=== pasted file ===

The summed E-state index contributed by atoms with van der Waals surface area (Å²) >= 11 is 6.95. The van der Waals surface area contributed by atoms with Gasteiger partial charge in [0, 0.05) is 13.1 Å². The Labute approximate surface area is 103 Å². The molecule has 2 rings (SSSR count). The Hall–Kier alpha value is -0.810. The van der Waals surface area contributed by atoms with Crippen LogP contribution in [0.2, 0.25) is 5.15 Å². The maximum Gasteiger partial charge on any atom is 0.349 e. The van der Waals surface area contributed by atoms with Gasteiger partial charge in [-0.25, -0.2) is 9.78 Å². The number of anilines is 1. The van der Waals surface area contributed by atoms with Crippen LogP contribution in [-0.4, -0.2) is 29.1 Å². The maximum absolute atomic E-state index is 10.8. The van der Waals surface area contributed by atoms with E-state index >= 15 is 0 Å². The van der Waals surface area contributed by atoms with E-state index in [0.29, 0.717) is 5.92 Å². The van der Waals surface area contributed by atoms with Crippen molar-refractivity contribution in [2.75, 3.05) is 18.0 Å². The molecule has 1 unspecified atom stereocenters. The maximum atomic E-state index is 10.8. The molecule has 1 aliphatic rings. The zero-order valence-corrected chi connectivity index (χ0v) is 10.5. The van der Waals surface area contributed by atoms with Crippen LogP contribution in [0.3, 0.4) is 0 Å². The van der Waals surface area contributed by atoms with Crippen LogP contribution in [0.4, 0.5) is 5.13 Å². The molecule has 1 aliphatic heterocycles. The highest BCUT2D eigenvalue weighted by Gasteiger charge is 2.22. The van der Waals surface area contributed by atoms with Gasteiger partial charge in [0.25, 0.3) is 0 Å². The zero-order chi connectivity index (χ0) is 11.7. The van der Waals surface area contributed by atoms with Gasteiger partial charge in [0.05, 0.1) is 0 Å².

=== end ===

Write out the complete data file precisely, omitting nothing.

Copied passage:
The summed E-state index contributed by atoms with van der Waals surface area (Å²) >= 11 is 6.95. The van der Waals surface area contributed by atoms with Gasteiger partial charge in [0, 0.05) is 13.1 Å². The Labute approximate surface area is 103 Å². The molecule has 2 rings (SSSR count). The Hall–Kier alpha value is -0.810. The van der Waals surface area contributed by atoms with Crippen LogP contribution in [0.2, 0.25) is 5.15 Å². The maximum Gasteiger partial charge on any atom is 0.349 e. The van der Waals surface area contributed by atoms with Gasteiger partial charge in [-0.25, -0.2) is 9.78 Å². The number of anilines is 1. The van der Waals surface area contributed by atoms with Crippen LogP contribution in [-0.4, -0.2) is 29.1 Å². The maximum absolute atomic E-state index is 10.8. The van der Waals surface area contributed by atoms with E-state index >= 15 is 0 Å². The van der Waals surface area contributed by atoms with E-state index in [0.29, 0.717) is 5.92 Å². The van der Waals surface area contributed by atoms with Crippen molar-refractivity contribution in [2.75, 3.05) is 18.0 Å². The molecule has 1 unspecified atom stereocenters. The maximum atomic E-state index is 10.8. The molecule has 1 aliphatic rings. The zero-order valence-corrected chi connectivity index (χ0v) is 10.5. The van der Waals surface area contributed by atoms with Crippen LogP contribution in [0.3, 0.4) is 0 Å². The van der Waals surface area contributed by atoms with Crippen LogP contribution in [0.4, 0.5) is 5.13 Å². The molecule has 1 aliphatic heterocycles. The highest BCUT2D eigenvalue weighted by Gasteiger charge is 2.22. The van der Waals surface area contributed by atoms with Gasteiger partial charge in [0.25, 0.3) is 0 Å². The zero-order chi connectivity index (χ0) is 11.7. The van der Waals surface area contributed by atoms with Gasteiger partial charge in [0.05, 0.1) is 0 Å².